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Eikegeilen 96
Sandnes, NA 4325
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"Most Battles Are Won or Lost Long Before The First Shot Is Fired" - Napoleon Bonaparte
Planning and Preparation. Two words that define how much we are going to enjoy the unique experiences that come with motorcycle touring. It's not a matter of 'if', but just 'when' a poorly planned motorcycle tour will cause issues; some of which may have dire consequences. This article focuses more on motorcycle touring preparation that involves crossing borders between countries, although it will help you plan shorter trips as well.
Visas and Passports
The first thing to do is to start working out a detailed itinerary of where the tour will actually take you and what has to happen in terms of visas, permits and paperwork to enable you to get there and back. In other words, where in the Hell are you are actually going.
Depending on your country of origin, there will no doubt be a country along the way that requires a visa for entry. The best site to get initial information as to whether a visa is required is Project Visa (). This will give you an idea as to whether you can purchase a visa at the border, or it needs to be obtained prior to arrival. Getting a visa can take months for smaller developing countries, so don't leave it until you're about to board the plane.
Take special note of currency requirements as well. I know from first hand experience that the border crossing into Zambia requires US$50 to pay for the visitor's visa. It had to be in US Dollars. No amount of begging, pleading or arguing will make them change that requirement. I remember queuing up for what seemed like hours to get to the window and present my paperwork. Would he take Rands? Nope. Our fixer found a currency changer who just happened to be close by so I exchanged Rands for US Dollars. Did I get a good deal? You can guess the answer to that one. Back to the end of the line and start again. I make it a habit to always carry about US$200 in small denomination notes no matter where I'm heading.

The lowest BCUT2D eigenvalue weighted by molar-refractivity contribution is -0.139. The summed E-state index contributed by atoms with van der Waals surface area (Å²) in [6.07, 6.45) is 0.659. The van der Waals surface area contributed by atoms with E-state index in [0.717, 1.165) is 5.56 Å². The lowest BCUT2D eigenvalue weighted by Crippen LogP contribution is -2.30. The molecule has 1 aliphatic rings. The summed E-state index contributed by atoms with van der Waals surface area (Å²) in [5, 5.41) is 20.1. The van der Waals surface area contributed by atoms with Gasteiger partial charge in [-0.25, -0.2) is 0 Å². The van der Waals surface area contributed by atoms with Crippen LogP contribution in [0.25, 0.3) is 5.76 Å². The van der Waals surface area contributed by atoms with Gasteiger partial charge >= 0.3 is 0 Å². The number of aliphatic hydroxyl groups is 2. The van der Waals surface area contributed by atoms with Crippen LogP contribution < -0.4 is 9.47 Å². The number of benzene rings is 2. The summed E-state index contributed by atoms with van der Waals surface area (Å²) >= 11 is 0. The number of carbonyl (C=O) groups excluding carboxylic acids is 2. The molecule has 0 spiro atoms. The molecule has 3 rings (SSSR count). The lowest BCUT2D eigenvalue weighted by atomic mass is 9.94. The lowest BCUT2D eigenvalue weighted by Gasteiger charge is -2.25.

You will need a current passport. Make sure there is plenty of time to expiry on your passport. I think to do anything these days there is a requirement for a minimum of six months on a passport. Not good to have your passport expire in the middle of the Congo.
Passport for Your Motorcycle
What? I hear you say. There is still a requirement in a number of countries to have a carnet for your bike, or Carnet de Passage en Douane to give its full title. This is effectively a document allowing you to temporarily 'import' your bike into a country without having to pay import duties and taxes. The document is stamped on the way in, and on the way out. Do not overlook this vital aspect, as some countries will sting you for up to 400% of the value of the bike if you don't have one. Wikipedia has a good description on what a carnet is.
Where to Start with the Preparation
Planning and preparation start with knowledge building. Since in any new venture, we don't know what we don't know so you need a seed to start the learning process. A great resource to start the planning process is the Lonely Planet books. They are primarily targeted at people who want use the road less traveled by, and new editions with updated information are published regularly. There is also a very active forum (called the Thorn Tree) on this site with travelers regularly seeking and exchanging information on anything imaginable.
Another site that is similar to the Lonely Planet forum, but targeted specifically for international motorcycle touring is Horizons Unlimited (). This is run by Grant and Susan Johnson, and is the best resource you will find on this planet for comprehensive information on everything to do with planning a motorcycle tour.